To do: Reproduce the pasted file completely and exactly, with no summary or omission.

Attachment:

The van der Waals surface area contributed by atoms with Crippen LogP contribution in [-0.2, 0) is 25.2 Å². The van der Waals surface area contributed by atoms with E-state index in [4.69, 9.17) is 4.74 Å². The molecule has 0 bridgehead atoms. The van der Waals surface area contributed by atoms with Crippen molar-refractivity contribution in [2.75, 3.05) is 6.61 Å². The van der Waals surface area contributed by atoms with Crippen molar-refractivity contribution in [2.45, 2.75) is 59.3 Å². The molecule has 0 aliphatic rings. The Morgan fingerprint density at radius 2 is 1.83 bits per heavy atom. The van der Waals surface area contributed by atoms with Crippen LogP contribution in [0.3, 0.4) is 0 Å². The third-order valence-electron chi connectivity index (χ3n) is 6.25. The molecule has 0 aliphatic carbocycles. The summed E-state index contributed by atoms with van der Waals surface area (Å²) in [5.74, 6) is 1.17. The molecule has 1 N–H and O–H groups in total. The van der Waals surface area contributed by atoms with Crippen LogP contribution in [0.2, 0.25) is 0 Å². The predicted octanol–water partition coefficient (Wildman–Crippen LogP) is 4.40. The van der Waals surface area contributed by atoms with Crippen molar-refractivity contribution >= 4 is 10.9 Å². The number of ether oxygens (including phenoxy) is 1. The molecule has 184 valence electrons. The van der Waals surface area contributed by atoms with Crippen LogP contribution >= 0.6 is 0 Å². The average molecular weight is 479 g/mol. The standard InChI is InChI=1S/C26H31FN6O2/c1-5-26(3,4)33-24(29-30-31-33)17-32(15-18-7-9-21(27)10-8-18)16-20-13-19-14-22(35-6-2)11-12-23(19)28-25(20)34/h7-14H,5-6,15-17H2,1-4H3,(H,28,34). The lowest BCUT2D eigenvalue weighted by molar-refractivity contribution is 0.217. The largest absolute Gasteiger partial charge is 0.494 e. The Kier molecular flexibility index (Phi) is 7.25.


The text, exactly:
The van der Waals surface area contributed by atoms with Crippen LogP contribution in [-0.2, 0) is 25.2 Å². The van der Waals surface area contributed by atoms with E-state index in [4.69, 9.17) is 4.74 Å². The molecule has 0 bridgehead atoms. The van der Waals surface area contributed by atoms with Crippen molar-refractivity contribution in [2.75, 3.05) is 6.61 Å². The van der Waals surface area contributed by atoms with Crippen molar-refractivity contribution in [2.45, 2.75) is 59.3 Å². The molecule has 0 aliphatic rings. The Morgan fingerprint density at radius 2 is 1.83 bits per heavy atom. The van der Waals surface area contributed by atoms with Crippen LogP contribution in [0.3, 0.4) is 0 Å². The third-order valence-electron chi connectivity index (χ3n) is 6.25. The molecule has 0 aliphatic carbocycles. The summed E-state index contributed by atoms with van der Waals surface area (Å²) in [5.74, 6) is 1.17. The molecule has 1 N–H and O–H groups in total. The van der Waals surface area contributed by atoms with Crippen LogP contribution in [0.2, 0.25) is 0 Å². The predicted octanol–water partition coefficient (Wildman–Crippen LogP) is 4.40. The van der Waals surface area contributed by atoms with Crippen molar-refractivity contribution >= 4 is 10.9 Å². The number of ether oxygens (including phenoxy) is 1. The molecule has 184 valence electrons. The van der Waals surface area contributed by atoms with Crippen LogP contribution >= 0.6 is 0 Å². The average molecular weight is 479 g/mol. The standard InChI is InChI=1S/C26H31FN6O2/c1-5-26(3,4)33-24(29-30-31-33)17-32(15-18-7-9-21(27)10-8-18)16-20-13-19-14-22(35-6-2)11-12-23(19)28-25(20)34/h7-14H,5-6,15-17H2,1-4H3,(H,28,34). The lowest BCUT2D eigenvalue weighted by molar-refractivity contribution is 0.217. The largest absolute Gasteiger partial charge is 0.494 e. The Kier molecular flexibility index (Phi) is 7.25.